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The Market Vs. the Dollar
11/16/2009 8:55 am EST
Kelley Wright, managing editor of Investment Quality Trends, says the rally is looking a bit tired, but economic fundamentals haven’t been driving the market anyway.
The primary trend remains down, and the secondary trend—the countertrend rally that began in March—is beginning to struggle.
For the market bulls, this merely represents a pause to digest the gains and gather momentum for a further assault to the up side. For the market bears, the recent backslide represents the end of the rally and the start of another leg down.
The party that ends up being on the right side of the question remains to be seen. Although the fundamentals are not supportive of further upside movement, the market hasn’t been concerned about the fundamentals for a while now; so what comes next is really any one’s guess.
Earnings season has been relatively well received, [but] the number of firms reporting top-line growth has been relatively few and far between. The fact that the bottom-line numbers have been met for the most part should come as no surprise, as expectations were never high to begin with.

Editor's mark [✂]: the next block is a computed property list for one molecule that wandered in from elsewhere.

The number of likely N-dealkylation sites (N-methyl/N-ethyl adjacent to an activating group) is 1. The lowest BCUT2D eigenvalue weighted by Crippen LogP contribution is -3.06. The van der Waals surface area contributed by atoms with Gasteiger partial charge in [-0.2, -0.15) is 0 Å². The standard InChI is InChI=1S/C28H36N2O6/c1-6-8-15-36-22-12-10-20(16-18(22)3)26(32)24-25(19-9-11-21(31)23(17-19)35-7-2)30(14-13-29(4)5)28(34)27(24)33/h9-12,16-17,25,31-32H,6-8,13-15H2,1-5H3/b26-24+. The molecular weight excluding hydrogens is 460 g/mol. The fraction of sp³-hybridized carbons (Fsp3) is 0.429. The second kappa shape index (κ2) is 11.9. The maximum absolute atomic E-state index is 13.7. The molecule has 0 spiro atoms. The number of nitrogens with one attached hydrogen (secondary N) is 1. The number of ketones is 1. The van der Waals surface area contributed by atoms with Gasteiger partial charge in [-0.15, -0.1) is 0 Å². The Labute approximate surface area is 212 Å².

For this quarter anyway, the market seems willing to give most of the Standard & Poor’s 500 companies a pass. At some point, however, this period of charity will go by the wayside and the market will demand earnings improvement—or else.
Where this expected improvement in earnings will come from, given that the short-term largesse from the government has come to an end, also remains to be seen. Try as I might I don’t see it.
The boost to stocks from a falling dollar has, for the time being, seemingly hit a wall. Too many folks were betting on continued dollar weakness, so in the markets’ perverse nature it had to switch course and take the dollar higher.
This is, of course, a technical thing and has nothing to do with fundamentals. When enough traders have moved to the other side of the dollar boat and there is some equilibrium, expect the dollar to revert to the down side once more.
On one hand, a weak dollar helps the economy by increasing foreign demand for US goods. On the other hand, a declining dollar scares the pants off our creditors who are watching the value of their dollar-denominated assets go down the tubes.
That the dollar is declining in value is no accident; it is totally by design. The US government is spending hard to fathom sums of money to rescue the financial sector and stimulate the economy, while the Federal Reserve is using government money to buy government debt. One need not be an economist to know how this ends; just watch any horror movie.
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